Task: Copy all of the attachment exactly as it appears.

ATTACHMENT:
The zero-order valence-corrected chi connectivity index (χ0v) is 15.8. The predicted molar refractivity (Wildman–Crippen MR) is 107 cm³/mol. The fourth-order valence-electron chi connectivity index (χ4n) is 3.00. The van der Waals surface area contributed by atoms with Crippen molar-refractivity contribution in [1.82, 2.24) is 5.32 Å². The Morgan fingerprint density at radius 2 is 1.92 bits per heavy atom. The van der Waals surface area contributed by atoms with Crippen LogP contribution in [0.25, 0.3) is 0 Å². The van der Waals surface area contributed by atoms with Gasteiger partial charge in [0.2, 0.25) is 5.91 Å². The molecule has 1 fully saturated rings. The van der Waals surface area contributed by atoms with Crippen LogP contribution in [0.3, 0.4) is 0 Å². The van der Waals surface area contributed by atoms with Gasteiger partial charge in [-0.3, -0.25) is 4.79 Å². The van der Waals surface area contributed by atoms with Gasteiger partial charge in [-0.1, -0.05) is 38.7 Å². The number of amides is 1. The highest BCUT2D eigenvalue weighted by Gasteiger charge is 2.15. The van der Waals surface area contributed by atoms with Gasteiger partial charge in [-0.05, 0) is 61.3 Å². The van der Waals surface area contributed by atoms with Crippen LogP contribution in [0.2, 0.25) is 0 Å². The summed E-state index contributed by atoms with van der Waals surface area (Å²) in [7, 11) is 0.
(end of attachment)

The zero-order valence-corrected chi connectivity index (χ0v) is 15.8. The predicted molar refractivity (Wildman–Crippen MR) is 107 cm³/mol. The fourth-order valence-electron chi connectivity index (χ4n) is 3.00. The van der Waals surface area contributed by atoms with Crippen molar-refractivity contribution in [1.82, 2.24) is 5.32 Å². The Morgan fingerprint density at radius 2 is 1.92 bits per heavy atom. The van der Waals surface area contributed by atoms with Crippen LogP contribution in [0.25, 0.3) is 0 Å². The van der Waals surface area contributed by atoms with Gasteiger partial charge in [0.2, 0.25) is 5.91 Å². The molecule has 1 fully saturated rings. The van der Waals surface area contributed by atoms with Crippen LogP contribution in [0.3, 0.4) is 0 Å². The van der Waals surface area contributed by atoms with Gasteiger partial charge in [-0.3, -0.25) is 4.79 Å². The van der Waals surface area contributed by atoms with Gasteiger partial charge in [-0.1, -0.05) is 38.7 Å². The number of amides is 1. The highest BCUT2D eigenvalue weighted by Gasteiger charge is 2.15. The van der Waals surface area contributed by atoms with Gasteiger partial charge in [-0.05, 0) is 61.3 Å². The van der Waals surface area contributed by atoms with Crippen LogP contribution in [0.2, 0.25) is 0 Å². The summed E-state index contributed by atoms with van der Waals surface area (Å²) in [7, 11) is 0.